Gandhinagar: India's birds are not in the pink of health. A pioneering citizen science report that assessed the status of 867 birds said that of the 261 species for which long-term trends could be determined, 52% have declined since the year 2000. For 146 species, current trends were available and 80% of them are declining.
The report, 'State of India's Birds' (SoIB), is a massive effort of over 20 non-governmental and governmental organisations and most importantly, thousands of birders.
The assessment is the first attempt to fill a vacuum on deficiency of data on hundreds of bird species. It is based on the key indices of change in abundance; both long-term (over 25 years) and short term (over five years) and a measure of distribution in range size.
The Small Minivet, Common Greenshank, Gull-billed Tern and Tawny Eagle are some species that have shown decine. The report also shows how India's peafowl, as well as the eternally popular house sparrow have shown signs of rise and stability.
Although there are no clear long-term scientific studies on the issue, the increase in population of Peafowl is speculated to be linked to the canals and irrigation projects in some states like Rajasthan, and drier climate in others, like Kerala.
The groups that show the greatest decline are raptors, migratory shorebirds, and habitat specialists, among others.
Over 10 million observations were contributed by 15,500 birdwatchers on the eBird India website. Using the three key indices combined with the Red List of International Union for Conservation of Nature (IUCN), the bird species were categorised as 'low concern', 'moderate concern' and 'high concern'.
The IUCN Red List and other listings categorise wildlife species on the basis of the threats to their habitats and their existence. For instance, the Great Indian Bustard is listed as critically endangered.
The SoIB report concluded that 101 bird species fell in the high concern category, 319 in moderate concern and 442 into low concern category. The decline in high and moderate concern category of birds has largely been recorded over the past five to six years.
“We have attempted to and focussed on the state of the birds and whether their abundance is increasing or decreasing. We have not attempted to investigate the causes of these changes and that requires a separate scientific effort,” said Suhel Quader of the Nature Conservation Foundation, one of the non-governmental organisations leading the project.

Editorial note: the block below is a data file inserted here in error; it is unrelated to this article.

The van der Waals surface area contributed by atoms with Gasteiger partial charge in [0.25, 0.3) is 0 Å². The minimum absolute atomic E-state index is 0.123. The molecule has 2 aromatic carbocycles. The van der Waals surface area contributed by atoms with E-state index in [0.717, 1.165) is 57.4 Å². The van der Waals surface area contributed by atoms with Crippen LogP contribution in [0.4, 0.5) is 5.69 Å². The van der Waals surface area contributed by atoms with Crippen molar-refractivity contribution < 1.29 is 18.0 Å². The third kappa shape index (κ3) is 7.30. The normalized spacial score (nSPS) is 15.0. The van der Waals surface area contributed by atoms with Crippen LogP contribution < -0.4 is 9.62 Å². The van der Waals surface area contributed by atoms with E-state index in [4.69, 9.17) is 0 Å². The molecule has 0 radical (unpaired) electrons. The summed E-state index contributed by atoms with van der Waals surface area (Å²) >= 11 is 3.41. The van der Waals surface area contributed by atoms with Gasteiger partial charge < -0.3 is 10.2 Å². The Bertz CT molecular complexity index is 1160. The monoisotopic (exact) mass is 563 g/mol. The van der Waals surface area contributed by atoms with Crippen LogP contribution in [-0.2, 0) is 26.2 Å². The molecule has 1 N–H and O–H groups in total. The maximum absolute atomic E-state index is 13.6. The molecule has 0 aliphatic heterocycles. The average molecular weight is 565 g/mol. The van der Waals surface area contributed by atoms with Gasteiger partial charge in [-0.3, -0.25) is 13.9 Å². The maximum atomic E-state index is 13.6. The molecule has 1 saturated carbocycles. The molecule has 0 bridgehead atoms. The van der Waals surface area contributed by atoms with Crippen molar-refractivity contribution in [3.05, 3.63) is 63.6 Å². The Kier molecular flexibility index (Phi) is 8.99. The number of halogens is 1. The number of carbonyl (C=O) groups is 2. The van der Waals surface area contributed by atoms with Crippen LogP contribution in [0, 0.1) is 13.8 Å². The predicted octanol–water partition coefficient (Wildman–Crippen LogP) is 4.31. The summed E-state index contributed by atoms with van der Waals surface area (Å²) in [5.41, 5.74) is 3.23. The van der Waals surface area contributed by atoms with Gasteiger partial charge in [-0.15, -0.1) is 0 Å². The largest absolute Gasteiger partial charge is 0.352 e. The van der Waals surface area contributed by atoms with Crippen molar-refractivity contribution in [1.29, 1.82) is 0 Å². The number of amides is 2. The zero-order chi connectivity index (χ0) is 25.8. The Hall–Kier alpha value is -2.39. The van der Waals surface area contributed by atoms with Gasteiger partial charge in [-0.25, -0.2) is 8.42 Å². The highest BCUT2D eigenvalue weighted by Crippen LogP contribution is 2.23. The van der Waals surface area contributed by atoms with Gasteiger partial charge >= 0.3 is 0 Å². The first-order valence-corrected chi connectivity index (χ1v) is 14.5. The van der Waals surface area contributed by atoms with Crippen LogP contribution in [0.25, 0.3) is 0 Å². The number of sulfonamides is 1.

Neha Sinha, policy officer and conservationist, Bombay Natural History Society, said, “There is a mismatch between the list of IUCN and the findings of the report. There needs to be a synthesis between the data provided by this report and the data of IUCN. Preferably we should have a national and regional list of our own.”
For the period before digital technology arrived, the assessment relied on old notebooks of long time birders. These notebooks not only contain jottings and checklists of birds sighted but also in some cases complete sketches of the birds sighted.
Photo credit: Aasheesh Pittie (Hyderabad)
Data between 1960 and 2000 was crunched into one category due to large gaps and was categorised seperately for the period after 2000. Birdwatchers uploaded their observations to eBird in the form of checklists, which may or may not contain photos and are also marked either complete or incomplete.
“A complete checklist is a list of all species observed during the period of birding, and therefore implicitly includes information about which species were absent (or, more accurately, undetected). Using this, it is possible to calculate an index of abundance, termed ‘frequency of reporting’ for any species,” the report stated.
Ebird has over 150 volunteers or editors who verify the data. Besides, former director of BNHS and veteran ornithologist Asad Rahmani, Carol Inskipp of Himalayan Nature, Chris Bowden of Royal Society for the Protection of Birds, BirdLie International and the Cornell Lab of Ornithology were the independent reviewers of the report.